Abstract: The field of hazard function analysis (HFA) involves a probabilistic assessment of the ‘time to failure' or ‘return period', T, of an event of interest. HFA is used in epidemiology, manufacturing, medicine, actuarial statistics, reliability engineering, economics and elsewhere. For a stationary process, the probability distribution function (pdf) of the return period always follows an exponential distribution, the same is not true for nonstationary processes. When the process of interest, X, exhibits nonstationary behavior, HFA can provide a complementary approach to risk analysis with analytical tools particularly useful for hydrological applications. After a general introduction to HFA we describe a new mathematical linkage between the magnitude of the flood event, X, and its return period, T, for nonstationary processes. We derive the probabilistic properties of T for a nonstationary 1‐parameter exponential model of X, and then use both Monte‐Carlo simulation and HFA to generalize the behavior of T when X arises from a nonstationary 2‐parameter lognormal distribution. For this case, our findings suggest that a 2‐parameter Weibull distribution provides a reasonable approximation for the pdf of T. We document how HFA can provide an alternative approach to characterizing the probabilistic properties of both nonstationary flood series and the resulting pdf of T. This article is protected by copyright. All rights reserved.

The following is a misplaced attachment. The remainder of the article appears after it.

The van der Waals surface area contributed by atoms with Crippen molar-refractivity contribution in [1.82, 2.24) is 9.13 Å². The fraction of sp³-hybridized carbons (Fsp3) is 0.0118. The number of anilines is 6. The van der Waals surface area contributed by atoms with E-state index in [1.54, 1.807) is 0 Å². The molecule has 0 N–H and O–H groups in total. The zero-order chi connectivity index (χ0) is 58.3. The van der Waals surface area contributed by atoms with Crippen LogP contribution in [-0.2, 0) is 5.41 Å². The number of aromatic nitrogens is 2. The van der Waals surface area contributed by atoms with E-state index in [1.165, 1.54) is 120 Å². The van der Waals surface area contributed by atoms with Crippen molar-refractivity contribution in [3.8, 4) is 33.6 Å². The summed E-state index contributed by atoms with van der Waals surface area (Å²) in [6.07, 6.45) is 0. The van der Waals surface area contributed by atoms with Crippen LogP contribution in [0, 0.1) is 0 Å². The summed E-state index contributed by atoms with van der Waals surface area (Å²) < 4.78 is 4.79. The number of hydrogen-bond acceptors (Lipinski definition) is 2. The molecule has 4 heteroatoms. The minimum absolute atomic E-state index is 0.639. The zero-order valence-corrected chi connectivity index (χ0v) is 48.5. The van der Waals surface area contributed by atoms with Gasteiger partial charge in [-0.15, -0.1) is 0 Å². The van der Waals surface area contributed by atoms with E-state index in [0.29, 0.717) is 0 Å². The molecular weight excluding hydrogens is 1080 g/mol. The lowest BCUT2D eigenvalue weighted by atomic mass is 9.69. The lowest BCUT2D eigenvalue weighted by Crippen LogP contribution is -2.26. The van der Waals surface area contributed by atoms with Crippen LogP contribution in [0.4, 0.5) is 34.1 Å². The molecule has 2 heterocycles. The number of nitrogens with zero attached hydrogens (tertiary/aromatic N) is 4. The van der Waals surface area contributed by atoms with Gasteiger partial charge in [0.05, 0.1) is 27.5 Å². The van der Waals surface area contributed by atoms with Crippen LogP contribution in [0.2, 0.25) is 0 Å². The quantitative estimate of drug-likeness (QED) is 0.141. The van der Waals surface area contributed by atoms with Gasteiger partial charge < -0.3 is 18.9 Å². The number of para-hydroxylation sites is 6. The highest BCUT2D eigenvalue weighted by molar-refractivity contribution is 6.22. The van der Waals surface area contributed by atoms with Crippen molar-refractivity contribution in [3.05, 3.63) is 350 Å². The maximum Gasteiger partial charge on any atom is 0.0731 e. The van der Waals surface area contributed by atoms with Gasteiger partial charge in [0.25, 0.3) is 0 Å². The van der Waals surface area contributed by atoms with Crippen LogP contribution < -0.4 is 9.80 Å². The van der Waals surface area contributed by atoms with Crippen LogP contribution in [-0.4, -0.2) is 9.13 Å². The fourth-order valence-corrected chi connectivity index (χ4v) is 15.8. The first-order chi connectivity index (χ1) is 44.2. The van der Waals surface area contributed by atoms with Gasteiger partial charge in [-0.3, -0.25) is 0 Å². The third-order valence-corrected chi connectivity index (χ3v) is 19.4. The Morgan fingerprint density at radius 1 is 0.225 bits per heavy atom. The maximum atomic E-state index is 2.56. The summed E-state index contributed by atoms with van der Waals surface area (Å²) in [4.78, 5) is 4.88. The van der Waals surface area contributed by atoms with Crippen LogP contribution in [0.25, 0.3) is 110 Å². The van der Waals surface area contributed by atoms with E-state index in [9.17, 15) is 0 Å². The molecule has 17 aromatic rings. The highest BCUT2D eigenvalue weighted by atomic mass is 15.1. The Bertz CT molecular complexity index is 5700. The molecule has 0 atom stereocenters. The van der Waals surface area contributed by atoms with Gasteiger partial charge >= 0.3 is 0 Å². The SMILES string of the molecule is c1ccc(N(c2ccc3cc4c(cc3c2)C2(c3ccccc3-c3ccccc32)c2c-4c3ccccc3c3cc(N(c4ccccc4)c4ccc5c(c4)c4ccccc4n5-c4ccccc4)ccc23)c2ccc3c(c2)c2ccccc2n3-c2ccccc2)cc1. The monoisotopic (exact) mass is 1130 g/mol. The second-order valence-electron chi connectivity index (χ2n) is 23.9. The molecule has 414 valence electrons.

PubDate: 2016-05-02T11:37:45.778969-05:
      DOI: 10.1002/2015WR018370
       
  • Comment on “Is unique scaling of aquifer macrodispersivity supported
           by field data?” by A. Zech et al.
    • Authors: Shlomo P. Neuman
      PubDate: 2016-05-02T11:37:34.912117-05:
      DOI: 10.1002/2016WR018636
       
  • Reply to comment by S. Neuman on “Is unique scaling of aquifer
           macrodispersivity supported by field data?”